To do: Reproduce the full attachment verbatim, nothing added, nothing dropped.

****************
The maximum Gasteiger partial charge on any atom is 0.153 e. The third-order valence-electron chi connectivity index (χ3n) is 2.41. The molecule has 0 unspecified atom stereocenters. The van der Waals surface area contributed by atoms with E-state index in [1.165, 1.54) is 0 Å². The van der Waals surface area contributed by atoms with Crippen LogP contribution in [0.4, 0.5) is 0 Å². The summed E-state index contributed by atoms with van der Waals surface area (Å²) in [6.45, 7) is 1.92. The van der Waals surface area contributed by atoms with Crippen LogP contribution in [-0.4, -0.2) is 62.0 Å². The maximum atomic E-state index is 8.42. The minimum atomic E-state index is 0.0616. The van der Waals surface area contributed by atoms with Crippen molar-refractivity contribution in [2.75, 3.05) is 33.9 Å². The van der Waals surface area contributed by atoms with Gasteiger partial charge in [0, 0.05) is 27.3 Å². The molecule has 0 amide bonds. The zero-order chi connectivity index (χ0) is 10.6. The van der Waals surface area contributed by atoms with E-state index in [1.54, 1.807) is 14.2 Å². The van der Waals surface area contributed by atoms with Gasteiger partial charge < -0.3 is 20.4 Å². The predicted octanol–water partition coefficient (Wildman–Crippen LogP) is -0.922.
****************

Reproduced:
The maximum Gasteiger partial charge on any atom is 0.153 e. The third-order valence-electron chi connectivity index (χ3n) is 2.41. The molecule has 0 unspecified atom stereocenters. The van der Waals surface area contributed by atoms with E-state index in [1.165, 1.54) is 0 Å². The van der Waals surface area contributed by atoms with Crippen LogP contribution in [0.4, 0.5) is 0 Å². The summed E-state index contributed by atoms with van der Waals surface area (Å²) in [6.45, 7) is 1.92. The van der Waals surface area contributed by atoms with Crippen LogP contribution in [-0.4, -0.2) is 62.0 Å². The maximum atomic E-state index is 8.42. The minimum atomic E-state index is 0.0616. The van der Waals surface area contributed by atoms with Crippen molar-refractivity contribution in [2.75, 3.05) is 33.9 Å². The van der Waals surface area contributed by atoms with Gasteiger partial charge in [0, 0.05) is 27.3 Å². The molecule has 0 amide bonds. The zero-order chi connectivity index (χ0) is 10.6. The van der Waals surface area contributed by atoms with E-state index in [1.54, 1.807) is 14.2 Å². The van der Waals surface area contributed by atoms with Gasteiger partial charge < -0.3 is 20.4 Å². The predicted octanol–water partition coefficient (Wildman–Crippen LogP) is -0.922.